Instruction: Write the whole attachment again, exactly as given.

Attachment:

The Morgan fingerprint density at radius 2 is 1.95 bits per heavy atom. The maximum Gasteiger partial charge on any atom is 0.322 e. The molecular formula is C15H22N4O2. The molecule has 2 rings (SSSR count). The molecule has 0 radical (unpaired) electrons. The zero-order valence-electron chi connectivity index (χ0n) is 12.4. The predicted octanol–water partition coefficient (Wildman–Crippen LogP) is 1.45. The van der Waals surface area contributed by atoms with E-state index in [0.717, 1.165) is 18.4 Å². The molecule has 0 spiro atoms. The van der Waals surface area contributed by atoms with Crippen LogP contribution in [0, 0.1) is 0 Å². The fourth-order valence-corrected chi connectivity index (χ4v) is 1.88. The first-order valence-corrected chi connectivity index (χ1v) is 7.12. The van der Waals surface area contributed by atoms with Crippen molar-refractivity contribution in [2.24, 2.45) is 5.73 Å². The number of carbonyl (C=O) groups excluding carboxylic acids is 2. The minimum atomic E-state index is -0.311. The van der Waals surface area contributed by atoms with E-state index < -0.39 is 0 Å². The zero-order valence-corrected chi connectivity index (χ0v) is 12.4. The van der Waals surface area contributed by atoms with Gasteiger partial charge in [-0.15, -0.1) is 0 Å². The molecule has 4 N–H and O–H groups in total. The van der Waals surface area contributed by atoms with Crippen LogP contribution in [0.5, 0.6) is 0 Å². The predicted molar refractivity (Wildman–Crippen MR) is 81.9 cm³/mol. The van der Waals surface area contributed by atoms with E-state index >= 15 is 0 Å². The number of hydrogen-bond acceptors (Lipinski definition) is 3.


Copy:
The Morgan fingerprint density at radius 2 is 1.95 bits per heavy atom. The maximum Gasteiger partial charge on any atom is 0.322 e. The molecular formula is C15H22N4O2. The molecule has 2 rings (SSSR count). The molecule has 0 radical (unpaired) electrons. The zero-order valence-electron chi connectivity index (χ0n) is 12.4. The predicted octanol–water partition coefficient (Wildman–Crippen LogP) is 1.45. The van der Waals surface area contributed by atoms with E-state index in [0.717, 1.165) is 18.4 Å². The molecule has 0 spiro atoms. The van der Waals surface area contributed by atoms with Crippen LogP contribution in [0, 0.1) is 0 Å². The fourth-order valence-corrected chi connectivity index (χ4v) is 1.88. The first-order valence-corrected chi connectivity index (χ1v) is 7.12. The van der Waals surface area contributed by atoms with Crippen molar-refractivity contribution in [2.24, 2.45) is 5.73 Å². The number of carbonyl (C=O) groups excluding carboxylic acids is 2. The minimum atomic E-state index is -0.311. The van der Waals surface area contributed by atoms with E-state index < -0.39 is 0 Å². The zero-order valence-corrected chi connectivity index (χ0v) is 12.4. The van der Waals surface area contributed by atoms with Gasteiger partial charge in [-0.15, -0.1) is 0 Å². The molecule has 4 N–H and O–H groups in total. The van der Waals surface area contributed by atoms with Crippen LogP contribution in [0.5, 0.6) is 0 Å². The predicted molar refractivity (Wildman–Crippen MR) is 81.9 cm³/mol. The van der Waals surface area contributed by atoms with E-state index >= 15 is 0 Å². The number of hydrogen-bond acceptors (Lipinski definition) is 3.